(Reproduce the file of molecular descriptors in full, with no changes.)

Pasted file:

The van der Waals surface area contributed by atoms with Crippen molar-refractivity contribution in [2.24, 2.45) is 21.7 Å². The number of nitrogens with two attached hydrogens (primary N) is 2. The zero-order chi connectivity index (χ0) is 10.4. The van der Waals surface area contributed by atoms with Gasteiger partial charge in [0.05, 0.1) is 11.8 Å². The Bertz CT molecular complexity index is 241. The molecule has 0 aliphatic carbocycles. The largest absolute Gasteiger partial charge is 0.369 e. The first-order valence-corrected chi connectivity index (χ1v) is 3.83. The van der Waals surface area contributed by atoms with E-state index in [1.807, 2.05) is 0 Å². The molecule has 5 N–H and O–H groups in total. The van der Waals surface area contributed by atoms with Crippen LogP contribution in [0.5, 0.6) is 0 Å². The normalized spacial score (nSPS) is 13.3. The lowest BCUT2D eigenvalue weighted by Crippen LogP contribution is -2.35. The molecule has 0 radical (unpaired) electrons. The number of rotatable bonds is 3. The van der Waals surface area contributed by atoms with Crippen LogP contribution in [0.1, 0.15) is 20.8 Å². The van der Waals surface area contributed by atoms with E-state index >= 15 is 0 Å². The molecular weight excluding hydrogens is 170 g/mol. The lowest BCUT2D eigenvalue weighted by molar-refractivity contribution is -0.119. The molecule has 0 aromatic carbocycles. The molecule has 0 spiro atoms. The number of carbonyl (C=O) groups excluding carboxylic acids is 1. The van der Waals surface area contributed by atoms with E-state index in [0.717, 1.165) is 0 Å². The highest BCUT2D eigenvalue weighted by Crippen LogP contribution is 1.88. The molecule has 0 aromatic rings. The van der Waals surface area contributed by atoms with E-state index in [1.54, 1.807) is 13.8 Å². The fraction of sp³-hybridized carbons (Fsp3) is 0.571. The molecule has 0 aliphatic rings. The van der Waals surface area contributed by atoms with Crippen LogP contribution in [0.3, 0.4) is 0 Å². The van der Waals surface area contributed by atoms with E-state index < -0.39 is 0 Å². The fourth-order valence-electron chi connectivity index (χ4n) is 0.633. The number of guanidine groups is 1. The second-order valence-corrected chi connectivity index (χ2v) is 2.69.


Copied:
The van der Waals surface area contributed by atoms with Crippen molar-refractivity contribution in [2.24, 2.45) is 21.7 Å². The number of nitrogens with two attached hydrogens (primary N) is 2. The zero-order chi connectivity index (χ0) is 10.4. The van der Waals surface area contributed by atoms with Gasteiger partial charge in [0.05, 0.1) is 11.8 Å². The Bertz CT molecular complexity index is 241. The molecule has 0 aliphatic carbocycles. The largest absolute Gasteiger partial charge is 0.369 e. The first-order valence-corrected chi connectivity index (χ1v) is 3.83. The van der Waals surface area contributed by atoms with E-state index in [1.807, 2.05) is 0 Å². The molecule has 5 N–H and O–H groups in total. The van der Waals surface area contributed by atoms with Crippen LogP contribution in [0.5, 0.6) is 0 Å². The normalized spacial score (nSPS) is 13.3. The lowest BCUT2D eigenvalue weighted by Crippen LogP contribution is -2.35. The molecule has 0 radical (unpaired) electrons. The number of rotatable bonds is 3. The van der Waals surface area contributed by atoms with Crippen LogP contribution in [0.1, 0.15) is 20.8 Å². The van der Waals surface area contributed by atoms with E-state index >= 15 is 0 Å². The molecular weight excluding hydrogens is 170 g/mol. The lowest BCUT2D eigenvalue weighted by molar-refractivity contribution is -0.119. The molecule has 0 aromatic carbocycles. The molecule has 0 spiro atoms. The number of carbonyl (C=O) groups excluding carboxylic acids is 1. The van der Waals surface area contributed by atoms with E-state index in [0.717, 1.165) is 0 Å². The highest BCUT2D eigenvalue weighted by Crippen LogP contribution is 1.88. The molecule has 0 aromatic rings. The van der Waals surface area contributed by atoms with E-state index in [1.54, 1.807) is 13.8 Å². The fraction of sp³-hybridized carbons (Fsp3) is 0.571. The molecule has 0 aliphatic rings. The van der Waals surface area contributed by atoms with Crippen LogP contribution in [0.3, 0.4) is 0 Å². The van der Waals surface area contributed by atoms with E-state index < -0.39 is 0 Å². The fourth-order valence-electron chi connectivity index (χ4n) is 0.633. The number of guanidine groups is 1. The second-order valence-corrected chi connectivity index (χ2v) is 2.69.